As the coronavirus outbreak rages on, Raymond James said China’s delayed response is inciting comparisons to the Soviet Union’s response to the Chernobyl nuclear disaster, and that things could get worse in terms of economic and market impact.
As of Feb. 17, the Chinese government said a total of 72,436 people are confirmed to have had the disease while 1,868 people have died.
Singapore Airlines temporarily ceased some service on major flight routes around the world, including New York and London, citing weak demand.
The time needed for nucleic acid testing for the new coronavirus has been cut down drastically — from two days to just four to six hours, according to a press release from the Chinese Ministry of Foreign Affairs.
Japan’s health ministry said 454 people on board the quarantined Diamond Princess cruise ship, off the coast of Yokohama, have tested positive.
This photo taken on February 17, 2020 shows medical staff members working at an exhibition centre converted into a hospital in Wuhan in China’s central Hubei province.
A top health official at the National Institutes of Health acknowledged that the quarantine aboard the coronavirus-infected Diamond Princess Cruises ship failed while discussing the decision to evacuate hundreds of American passengers – 14 of whom tested positive for the virus.
Dr. Anthony Fauci, director of the National Institute of Allergy and Infectious Diseases at the National Institutes of Health, said the original idea to keep people safely quarantined on the ship wasn’t unreasonable. But even with the quarantine process on the ship, virus transmission still occurred.
The Japanese health ministry said Monday that the number of cases confirmed aboard the Diamond Princess had reached 454.
Wall Street is convincing itself that China will bounce back relatively quickly around the end of the first quarter, when it expects the coronavirus’ spread to be contained.
This is banker delusion. China’s economy is growing much more slowly than it was in 2003, when the SARS outbreak hit.
Plus, the financial sector is in much worse shape. It’s loaded with debt, and credit conditions are still deteriorating from bailouts last year. This will all make it much harder to fund struggling businesses and local governments.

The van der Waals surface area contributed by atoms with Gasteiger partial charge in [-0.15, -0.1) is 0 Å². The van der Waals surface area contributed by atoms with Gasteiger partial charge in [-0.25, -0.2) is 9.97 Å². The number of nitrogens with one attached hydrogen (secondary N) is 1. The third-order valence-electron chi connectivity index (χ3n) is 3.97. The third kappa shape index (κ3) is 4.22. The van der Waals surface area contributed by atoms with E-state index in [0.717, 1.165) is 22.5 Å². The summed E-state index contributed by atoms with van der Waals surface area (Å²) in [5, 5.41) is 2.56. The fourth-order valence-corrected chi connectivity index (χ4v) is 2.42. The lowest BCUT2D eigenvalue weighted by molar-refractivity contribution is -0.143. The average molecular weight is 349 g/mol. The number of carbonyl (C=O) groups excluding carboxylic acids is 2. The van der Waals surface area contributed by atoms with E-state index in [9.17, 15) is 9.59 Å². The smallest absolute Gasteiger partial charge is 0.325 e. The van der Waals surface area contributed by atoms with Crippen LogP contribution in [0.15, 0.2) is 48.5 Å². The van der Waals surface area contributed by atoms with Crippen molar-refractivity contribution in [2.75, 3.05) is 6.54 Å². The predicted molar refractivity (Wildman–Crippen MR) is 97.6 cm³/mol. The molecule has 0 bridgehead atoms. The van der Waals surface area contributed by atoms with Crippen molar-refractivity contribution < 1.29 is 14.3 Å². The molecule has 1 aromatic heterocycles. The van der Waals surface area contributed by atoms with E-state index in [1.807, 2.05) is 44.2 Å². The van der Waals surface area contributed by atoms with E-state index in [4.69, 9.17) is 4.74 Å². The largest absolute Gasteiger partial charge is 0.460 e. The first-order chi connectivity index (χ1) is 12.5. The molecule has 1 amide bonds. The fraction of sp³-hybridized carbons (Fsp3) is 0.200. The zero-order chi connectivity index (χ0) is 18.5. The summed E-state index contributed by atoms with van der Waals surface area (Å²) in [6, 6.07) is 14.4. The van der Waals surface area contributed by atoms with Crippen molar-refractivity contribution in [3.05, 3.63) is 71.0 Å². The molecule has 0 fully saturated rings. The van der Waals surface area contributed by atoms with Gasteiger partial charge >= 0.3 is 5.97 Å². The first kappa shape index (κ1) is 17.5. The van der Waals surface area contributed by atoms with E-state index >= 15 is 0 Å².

This is an opinion column. The thoughts expressed are those of the author.
The coronavirus is still spreading throughout China, but all over Wall Street, a consensus about the virus’ economic influence is already solidifying.
The thinking goes like this: China will slowly get back to work by the end of the first quarter. Investors will stay fairly steady throughout this period knowing that coronavirus will result only in a temporary knock on corporate profits and general economic activity. Ultimately, like in 2003 when SARS gripped the nation, China will rally to a V-shaped recovery — that is, a quick fall in economy activity followed by a sharp return to normalcy soon after. Markets are overreacting.
This consensus is wrong. And it’s wrong not just because we don’t know if the consensus timeline is even remotely accurate — but also because the Chinese economy, and especially its banking system, is completely different now than it was in 2003.
The country’s economy is growing much more slowly now (GDP growth has recently been about 6%, according to the government, compared with 10% in 2003), and the banking system is far more fragile and laden with debt.
“There’s no reference point at all for what it feels like when China is truly in a recession across the board because they’ve been on a 30-year growth binge,” Charlene Chu, a senior analyst at Autonomous Research, said. “The world is underplaying what’s going on in China.”